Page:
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Mozart and Bruckner with the BSO

Leon FleisherThe Baltimore Symphony Orchestra brought this week's concert to the Music Center at Strathmore on Saturday night. With them came a Baltimore favorite, pianist Leon Fleisher, whose legacy as a celebrated teacher at the Peabody Institute extends throughout the musical world. For years Fleisher made a name for himself playing only repertoire for the left hand, after losing control of his right hand due to focal dystonia. Since a few years ago, when he recovered from that problem, Fleisher has enjoyed an Indian summer as a two-handed performer, most recently reviewed by Ionarts in a Shriver Hall recital last spring. For these concerts, Fleisher returned to the same composer, Mozart, he had played in his last appearance with the BSO. This time, he performed across from another pianist, Katherine Jacobson (who happens to be Fleisher's wife), in W. A. Mozart's concerto for two pianos (F major, K. 242).

Other Reviews:

Tim Smith, Austrians' works showcase the power of harmony (Baltimore Sun, May 19)

Ronni Reich, BSO With Leon Fleisher And Katherine Jacobson (Washington Post, May 21)
This is as it should be, since Mozart conceived the piece for two sisters and their mother, originally playing three pianos, two with difficult parts for the older sibling and mother, and the third basic enough for the younger girl, who was just a beginner. When Mozart later revised the concerto for just two pianos, it was for himself to play with his gifted sister, Nannerl. It is appropriate that this concerto should remain a family affair. In the first movement, Mozart establishes the pattern he will use throughout the concerto, having the two pianos hand phrases back and forth in dialogue, often sounding like a single instrument because they are so closely matched. Fleisher and Jacobson did not quite come together in the opening Allegro, although guest conductor Günther Herbig weighted the strong parts to give a clear line to the work. It was in the middle movement, an exquisitely detailed Adagio, that all elements of this performance gelled. This concerto, composed in 1776, is a musical counterpart to the Rococo style -- decorative, gilded, florid, and sensuous -- and while this was not a superlative performance, due to minor infelicities, it pleased.

Günther HerbigJens has recently called Günther Herbig the "quintessential Kapellmeister," and indeed there is a certain reliability about his appearances with the BSO, most recently just this past March. This week's concert is a sequel of sorts, recreating the same formula from Herbig's very successful concert last year, which combined a Mozart horn concerto with Bruckner's 9th symphony. This time it was the Bruckner 7th, and one might hope that after these two installments, Herbig conducts the BSO in another Bruckner symphony each season. Alas, it is not to be, at least not next season, when the BSO will not play a single Bruckner symphony. With no score and podium between him and the BSO, the baton-wielding, patrician Herbig lovingly shaped the masses of Brucknerian harmony, what Jens has whimsically called "fluid architecture." With a gentle wag of a finger, Herbig often diluted the sound to the right level and drew an exultant, thunderous crescendo from the orchestra toward the end of the first movement.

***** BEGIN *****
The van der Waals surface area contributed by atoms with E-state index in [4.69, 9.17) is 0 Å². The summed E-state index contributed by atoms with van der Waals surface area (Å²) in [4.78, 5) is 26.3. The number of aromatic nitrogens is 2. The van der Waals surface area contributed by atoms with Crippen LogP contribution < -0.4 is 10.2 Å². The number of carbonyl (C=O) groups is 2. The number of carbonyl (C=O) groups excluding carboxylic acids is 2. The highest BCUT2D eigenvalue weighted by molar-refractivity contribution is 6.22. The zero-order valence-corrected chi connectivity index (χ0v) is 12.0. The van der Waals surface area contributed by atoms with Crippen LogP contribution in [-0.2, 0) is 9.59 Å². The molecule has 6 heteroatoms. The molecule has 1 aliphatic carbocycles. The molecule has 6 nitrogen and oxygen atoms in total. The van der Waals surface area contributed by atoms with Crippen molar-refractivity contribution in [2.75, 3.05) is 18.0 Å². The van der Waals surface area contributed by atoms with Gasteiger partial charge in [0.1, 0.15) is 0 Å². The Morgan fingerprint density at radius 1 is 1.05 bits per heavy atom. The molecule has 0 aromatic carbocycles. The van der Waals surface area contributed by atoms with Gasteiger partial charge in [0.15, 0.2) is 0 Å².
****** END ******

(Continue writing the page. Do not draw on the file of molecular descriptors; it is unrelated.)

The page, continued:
The four Wagner tubas that Bruckner added to his orchestra, in honor of the composer he called "the Master," evoke Wagner's music in the Adagio. The sound in this performance was liquid and potent, especially in the end of the movement, which is a sort of funeral tribute to Wagner. The disputed cymbal crash was omitted from the end of the Adagio: while both sides of this editing controversy can be logically defended, the cymbal crash does stick out in a symphony that relies so little on percussion altogether. The third movement, which is marked Sehr schnell, seemed relaxed side and not that fast, while the fourth movement opened on the fast side of Bewegt, doch nicht schnell. This was a fine performance that held me spellbound, with excellent playing and Herbig's architectonic sense of structure. Jens, who is our resident Bruckner expert, has recommended the 7th symphony conducted by Günter Wand (on DVD), Karajan, Celibidache, and Philippe Herreweghe (yes, you read that correctly). You can listen online to portions of the fourth movement of the 7th symphony in this NPR piece about the Cleveland Symphony and Franz Welser-Möst.

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